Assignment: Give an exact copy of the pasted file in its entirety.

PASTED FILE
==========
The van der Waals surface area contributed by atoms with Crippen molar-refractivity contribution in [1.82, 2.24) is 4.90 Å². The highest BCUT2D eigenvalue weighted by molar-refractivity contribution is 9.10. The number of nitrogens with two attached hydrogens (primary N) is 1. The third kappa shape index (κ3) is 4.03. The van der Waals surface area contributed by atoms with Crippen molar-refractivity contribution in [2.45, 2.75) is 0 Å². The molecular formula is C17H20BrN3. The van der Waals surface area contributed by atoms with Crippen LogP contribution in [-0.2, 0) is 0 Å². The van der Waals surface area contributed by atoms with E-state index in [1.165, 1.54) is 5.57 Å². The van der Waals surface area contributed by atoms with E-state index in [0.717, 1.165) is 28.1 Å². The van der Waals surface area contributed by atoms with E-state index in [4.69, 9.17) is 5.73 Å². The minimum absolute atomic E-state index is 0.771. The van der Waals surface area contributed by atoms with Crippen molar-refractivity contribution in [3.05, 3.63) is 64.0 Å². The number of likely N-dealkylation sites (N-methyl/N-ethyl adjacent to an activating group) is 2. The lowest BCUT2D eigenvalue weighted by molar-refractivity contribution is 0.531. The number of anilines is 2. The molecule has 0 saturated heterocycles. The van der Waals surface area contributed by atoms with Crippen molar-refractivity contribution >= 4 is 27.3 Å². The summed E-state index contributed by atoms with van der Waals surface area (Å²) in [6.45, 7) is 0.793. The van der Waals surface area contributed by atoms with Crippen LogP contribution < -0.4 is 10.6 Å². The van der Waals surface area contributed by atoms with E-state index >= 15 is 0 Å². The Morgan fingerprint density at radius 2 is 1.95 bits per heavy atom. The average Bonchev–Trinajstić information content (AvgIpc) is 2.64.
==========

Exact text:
The van der Waals surface area contributed by atoms with Crippen molar-refractivity contribution in [1.82, 2.24) is 4.90 Å². The highest BCUT2D eigenvalue weighted by molar-refractivity contribution is 9.10. The number of nitrogens with two attached hydrogens (primary N) is 1. The third kappa shape index (κ3) is 4.03. The van der Waals surface area contributed by atoms with Crippen molar-refractivity contribution in [2.45, 2.75) is 0 Å². The molecular formula is C17H20BrN3. The van der Waals surface area contributed by atoms with Crippen LogP contribution in [-0.2, 0) is 0 Å². The van der Waals surface area contributed by atoms with E-state index in [1.165, 1.54) is 5.57 Å². The van der Waals surface area contributed by atoms with E-state index in [0.717, 1.165) is 28.1 Å². The van der Waals surface area contributed by atoms with E-state index in [4.69, 9.17) is 5.73 Å². The minimum absolute atomic E-state index is 0.771. The van der Waals surface area contributed by atoms with Crippen molar-refractivity contribution in [3.05, 3.63) is 64.0 Å². The number of likely N-dealkylation sites (N-methyl/N-ethyl adjacent to an activating group) is 2. The lowest BCUT2D eigenvalue weighted by molar-refractivity contribution is 0.531. The number of anilines is 2. The molecule has 0 saturated heterocycles. The van der Waals surface area contributed by atoms with Crippen molar-refractivity contribution >= 4 is 27.3 Å². The summed E-state index contributed by atoms with van der Waals surface area (Å²) in [6.45, 7) is 0.793. The van der Waals surface area contributed by atoms with Crippen LogP contribution < -0.4 is 10.6 Å². The van der Waals surface area contributed by atoms with E-state index >= 15 is 0 Å². The Morgan fingerprint density at radius 2 is 1.95 bits per heavy atom. The average Bonchev–Trinajstić information content (AvgIpc) is 2.64.